had grown to 232 inhabitants. This slow growth continued until the
spring of I858 when gold was discovered on the Fraser River,
Immigrants were drawn to Victoria because of a decree by Governor
Douglas which stated that raining permits and licenses would not be
granted in towns other than Victoria. Amongst the thousands of
gold yush immigrants were the Humphrey Belasco and the Edward
Buckley families. The former were the' parents of David Belasco
and the latter the parents of Edward J. Buckley, both of whom
became noted theatrical personages in the late 19th century
American Theatre. Both boys attended the Colonial School and lived
in Victoria for five or six years.
Theatrical activities preceding the gold r/ush years were
infrequent and conducted by amateurs. The earliest record of an
amateur performance is in 1853 at an "on board" on a ship Man of
War Trineo.rmite.  Unfortunately, the record fails to mention the
nature of the entertainment. These amatBur "on boards" were a
popular form of entertainment until late in the century. An
original program from 1855 is indicative of the type  of performances
given at these entertainments:
Her Majesty's Ship President
October 25, 1855
"The Irish Lion", a farce in one act.
Comic Song: "Jake Rags", by C. Brian
Sentimental Song: "Give Me a Lot by the Side of a Mill"
"God Save the Queen"
"The Captain of the Watch", a farce in one act.
1. The word legitimate is used here in contrast to other pop ular
forms of entertainment such as Opera, Variety, Minstrel, Circus,
Magician, Spiritualists, Puppets, etc., all of which played an
important role in the history of Victoria's theatre.
2. Martha Ella Cheney, "Diary I853-I856" (unpublished M.S.,
Provincial Archives, Victoria, B.C.) The most unique of these "On Boards" was held on June 22, 1880,
on board the Japanese Battleship Taukuba. The ship's amateur
dramatic club performed in a series of Japanese dances and songs
and produced A Woman's Revenge and Chuchingura's The Forty Seven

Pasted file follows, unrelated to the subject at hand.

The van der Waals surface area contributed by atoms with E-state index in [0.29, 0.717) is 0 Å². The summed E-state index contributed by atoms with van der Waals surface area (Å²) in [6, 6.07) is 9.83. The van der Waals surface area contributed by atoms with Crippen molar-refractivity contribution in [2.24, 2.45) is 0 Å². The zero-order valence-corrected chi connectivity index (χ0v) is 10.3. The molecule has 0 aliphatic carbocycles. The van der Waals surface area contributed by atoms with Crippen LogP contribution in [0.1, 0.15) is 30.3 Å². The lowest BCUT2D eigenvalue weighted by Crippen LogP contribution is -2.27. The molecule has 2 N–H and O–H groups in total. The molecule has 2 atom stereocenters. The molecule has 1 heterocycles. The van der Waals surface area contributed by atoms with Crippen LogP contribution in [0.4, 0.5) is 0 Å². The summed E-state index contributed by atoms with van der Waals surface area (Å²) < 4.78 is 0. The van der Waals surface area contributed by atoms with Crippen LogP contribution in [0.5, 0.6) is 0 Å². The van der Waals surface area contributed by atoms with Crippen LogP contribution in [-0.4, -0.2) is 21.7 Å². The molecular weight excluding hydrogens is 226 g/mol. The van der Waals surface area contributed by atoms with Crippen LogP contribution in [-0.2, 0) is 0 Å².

By 1857 Victoria's population was large enough to support an
amateur dramatic society. The epilogue to their first production,
The Rivals, indicates that they had planned the organization to be
a lasting one but only one performance was given. According to the
original programme, the cast was all male; this suggests some
possible prejudice against ladies in amateur theatricals. The
play was staged on January 14, 1857. in the Fort mess hall.
■ My friends, our plays are ended for this year
Accept our thanks for your attendance here
(And most of all for that concluding cheer)
Which shows our stage has tended to amuse,
Our want of polish you'll, we trust, excuse
Because the plot was harder to unfold
When every actor had a special cold.
Which made our tongues unused to public speaking
Border at times on harmonious squeaking,
To expect perfection would indeed be cruel,
Primed with black draught or gorged with water gruel,
'Tis solely due to Doctors ^and to cough.
Our orchestra their accustomed vocal graces
Behind a screen have hid their modest faces.
Out go the lights, - for now 'tis growing late,
fey we all meet in I858,
Annual Amateur Theatricals
Vancouver's Island
. Wednesday, January 14, 1857
"The Rivals"
Richard Brinsley Sheridan
Dramatis Personnae
Sir Anthony Absolute , . Mr J.W. McKay
Captain Absolute ,..,..... Mr MacDonald
Acres . . . , ,  Mr Farquahar
Sir Lucius O'Triggar ....... Mr Pemberton
Fag .--.,... o ........ . Mr Barr
Thomas   Captain Swanson
Mrs Malaprop ,...:..-,; .... Mr Margary
Lydia Languish . , .Mr Newton
Lucy .Mr Govlidge
Prompter ... .Mr Leigh 8
The first professional, legitimate, company to play in Victoria
was the George Chapman Company. George Chapman was the son of
William Chapman who is noted, in American theatre history, as being
the producer of the first floating theatre. This unique theatre